The software youtube-dl resembles when I recorded TV programs on "linear TV" (a modern word not used at that time) on a VHS tape recorder.
As the name hints, youtube-dl can be used to download videos from Youtube. It can also be used to download from very many other sites. It is used to download recorded media, not to copy streaming media (that the VHS tape recorder was used for).
Beside Youtube, I have tested it on the Swedish SVT Play and TV4 Play.
There has been some legal issues, whether the youtube-dl software is legal or not. For a period the youtube-dl repository was taken down from GitHub, but is now back. Not at least EFF (Electronics Frontier Foundation) has engaged in the legal discussions. Youtube-dl does not circumvent any digital lock. It was also discussed if youtube-dl infringe copyright. Ref ex GitHub Reinstates youtube-dl After RIAA’s Abuse of the DMCA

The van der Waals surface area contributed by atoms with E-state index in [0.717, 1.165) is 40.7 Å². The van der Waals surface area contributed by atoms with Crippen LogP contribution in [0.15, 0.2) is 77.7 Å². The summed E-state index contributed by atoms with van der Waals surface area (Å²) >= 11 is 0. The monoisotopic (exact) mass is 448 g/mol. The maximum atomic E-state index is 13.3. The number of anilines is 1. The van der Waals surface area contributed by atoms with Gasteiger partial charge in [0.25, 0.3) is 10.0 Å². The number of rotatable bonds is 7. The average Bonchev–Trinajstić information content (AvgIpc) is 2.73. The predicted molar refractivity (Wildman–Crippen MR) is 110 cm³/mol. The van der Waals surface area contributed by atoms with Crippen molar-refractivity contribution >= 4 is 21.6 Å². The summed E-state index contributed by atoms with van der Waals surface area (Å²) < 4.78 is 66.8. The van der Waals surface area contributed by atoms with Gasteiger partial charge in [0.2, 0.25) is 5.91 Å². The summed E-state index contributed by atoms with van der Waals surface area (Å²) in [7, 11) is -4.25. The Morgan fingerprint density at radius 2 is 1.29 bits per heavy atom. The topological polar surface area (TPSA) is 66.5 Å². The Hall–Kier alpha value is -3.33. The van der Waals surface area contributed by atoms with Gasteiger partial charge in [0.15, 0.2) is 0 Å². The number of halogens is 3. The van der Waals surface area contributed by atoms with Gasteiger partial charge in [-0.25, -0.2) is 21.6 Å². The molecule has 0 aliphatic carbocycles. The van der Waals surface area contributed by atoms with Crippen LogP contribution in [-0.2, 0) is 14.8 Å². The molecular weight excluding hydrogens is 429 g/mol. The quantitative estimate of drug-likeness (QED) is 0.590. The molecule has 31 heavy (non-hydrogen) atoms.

I think private use of youtube-dl is comparable to when I in earlier days recorded from radio or copied vinyl, CD etc to audio cassette tapes or to writable CDs, or copied video tapes from television to VHS tapes. As long as I download a video to use as a personal copy for my private non-commercial usage, it is acceptable.
In order to get youtube-dl to work fully, I also needed to install FFmpeg; "A complete, cross-platform solution to record, convert and stream audio and video." An alternative should be avconv. Both hinted by youtube-dl itself when it cannot merge files. I have only used FFmpeg as a resource for youtube-dl.
Youtube-dl is a text based software, no graphical interface (no GUI). The commands are written in a terminal window.
Often, all I need is the very simple command:
When this command is executed, the download starts and the result will be a downloaded copy of the video.
Many command options exist, for example for subtitle options or login. Documentation is found via their website.
I have only used youtube-dl on Linux (Linux Mint), but can also be used on Windows and Mac OS.
4 October 2022